Duration:00:58:59

04-11-18 The best thing to do with your tax refund

4/11/2018
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April is a good time to brush up on sound money management principles. We’ve all heard that following a budget is a good practice. But what other words of wisdom about money are good to follow? Student loans, cell phone bills, and relatives down on their luck all eat into the daily effort to build a personal nest egg. Experts advise you to start good habits early, have a plan and stick with it. We’ll talk with experts and young folks about money mistakes and wins.

Duration:00:58:59

04-09-18 An hour of Native poetry

4/9/2018
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We’re turning the mic over to Native poets to celebrate National Poetry Month. Their words can take readers and listeners on an intimately personal journey. They can also provide artistic narration for social and cultural movements. Which Native poets inspire you? Join our show and pitch in your own short poem.

Duration:00:58:59

04-06-18 The crackdown on public protests

4/6/2018
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Since the violent clashes between Dakota Access Pipeline protesters and law enforcement officers, states have passed dozens of laws restricting public protests and increasing penalties for convictions. Most recently, the Wyoming legislature passed a bill that would fine organizations as much as $1 million if they are found supporting protests that impede ‘critical infrastructure.’ The governor vetoed the measure. The First Amendment does not give permission to break laws, but protests and...

Duration:00:58:59

04-05-18 Remembering James Luna

4/5/2018
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Artist James Luna (Luiseño/ Ipai/Mexican) famously put his own body on display as a museum artifact in 1987. Later, he divided his face in two with his work, “Half Indian/Half Mexican,” a photo commentary on “the absurdity of being of measurability mixed blood ancestry.” In 2014 he reimagined Ishi, the last of the Yahi tribe, with photography. Last month the Native art world mourned when Luna unexpectedly walked on at the age of 68. We’ll remember his art and life with family and friends.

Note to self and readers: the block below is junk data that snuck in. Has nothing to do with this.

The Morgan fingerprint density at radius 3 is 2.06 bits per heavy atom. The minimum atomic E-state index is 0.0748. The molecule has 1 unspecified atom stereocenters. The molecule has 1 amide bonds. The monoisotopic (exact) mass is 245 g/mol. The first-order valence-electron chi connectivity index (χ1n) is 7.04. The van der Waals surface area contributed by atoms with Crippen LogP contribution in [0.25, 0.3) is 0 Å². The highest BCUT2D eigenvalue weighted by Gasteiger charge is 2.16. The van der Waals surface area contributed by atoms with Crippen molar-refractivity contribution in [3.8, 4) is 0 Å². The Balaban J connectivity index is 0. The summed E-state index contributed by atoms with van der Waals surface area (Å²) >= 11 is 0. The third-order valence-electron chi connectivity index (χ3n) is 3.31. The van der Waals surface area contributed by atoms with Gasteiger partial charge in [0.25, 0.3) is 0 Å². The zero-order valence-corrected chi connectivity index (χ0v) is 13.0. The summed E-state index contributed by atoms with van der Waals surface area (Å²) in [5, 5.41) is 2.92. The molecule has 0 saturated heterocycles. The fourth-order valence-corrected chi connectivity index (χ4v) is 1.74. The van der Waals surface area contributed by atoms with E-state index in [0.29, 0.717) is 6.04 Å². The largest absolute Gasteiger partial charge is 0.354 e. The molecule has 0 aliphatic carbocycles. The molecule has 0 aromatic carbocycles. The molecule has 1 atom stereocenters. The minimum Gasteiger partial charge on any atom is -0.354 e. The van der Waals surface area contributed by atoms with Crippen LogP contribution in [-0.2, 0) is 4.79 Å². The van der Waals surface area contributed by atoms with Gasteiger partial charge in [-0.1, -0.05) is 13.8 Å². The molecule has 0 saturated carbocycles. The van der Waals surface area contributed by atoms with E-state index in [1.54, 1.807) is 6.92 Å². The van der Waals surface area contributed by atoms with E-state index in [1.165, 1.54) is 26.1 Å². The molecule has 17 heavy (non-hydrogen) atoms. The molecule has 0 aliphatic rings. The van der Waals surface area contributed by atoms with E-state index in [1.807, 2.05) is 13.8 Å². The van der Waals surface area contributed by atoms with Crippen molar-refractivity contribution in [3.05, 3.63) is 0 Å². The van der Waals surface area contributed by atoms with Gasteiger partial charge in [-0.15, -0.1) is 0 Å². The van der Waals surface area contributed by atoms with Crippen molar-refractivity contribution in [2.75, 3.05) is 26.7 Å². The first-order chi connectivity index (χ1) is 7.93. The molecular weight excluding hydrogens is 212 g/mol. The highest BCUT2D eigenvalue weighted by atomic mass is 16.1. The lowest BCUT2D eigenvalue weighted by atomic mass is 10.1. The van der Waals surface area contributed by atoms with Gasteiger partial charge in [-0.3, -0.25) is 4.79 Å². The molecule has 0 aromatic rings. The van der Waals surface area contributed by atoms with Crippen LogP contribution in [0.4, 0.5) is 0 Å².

Duration:00:58:59

04-04-18 Tackling a dropout crisis on Tohono O’odham Nation

4/4/2018
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Less than half of students graduated from Tohono O’odham Nation high schools a decade ago. It was a wake-up call for the superintendent at the time, Alberto Siqueiros. He set the school on a plan to improve graduation rates, test scores and overall performance. He cleaned house, removing half the district’s staff and raising teacher salaries. Today one high school in the school district sees 87-percent of their students graduate. We’ll talk with him and others about the successes and...

Duration:00:58:59

04-03-18 Through the Generations: Summer camps

4/3/2018
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For the past 29 years, the Keex’ Kwaan Culture Camp in Kake, Alaska has helped link the community’s Native youth to their elders and culture. In Albuquerque, N.M., the Traditional Teachings Camp from the Indian Pueblo Cultural Center invites urban youth to learn about Pueblo culture through cultural activities and gardening. In the next in our series, Through the Generations, we’ll take a look at several tribally-run summer camps that focus on linking Native youth, elders and land...

Duration:00:58:59

04-02-18 Soothing seasonal allergies

4/2/2018
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The trees are budding, flowers are blooming and in some places the pollen count already has allergy sufferers staying inside. More than 50 million people experience allergies each year, according to the Centers for Disease Control and Prevention. There are many kinds of allergies, like seasonal allergies and animal allergies, and a wide range of symptoms including itchy eyes, congestion and anaphylactic shock. In this program, we’ll break down the causes and treatments for allergies while...

Duration:00:58:59

03-30-18 March in the News

3/30/2018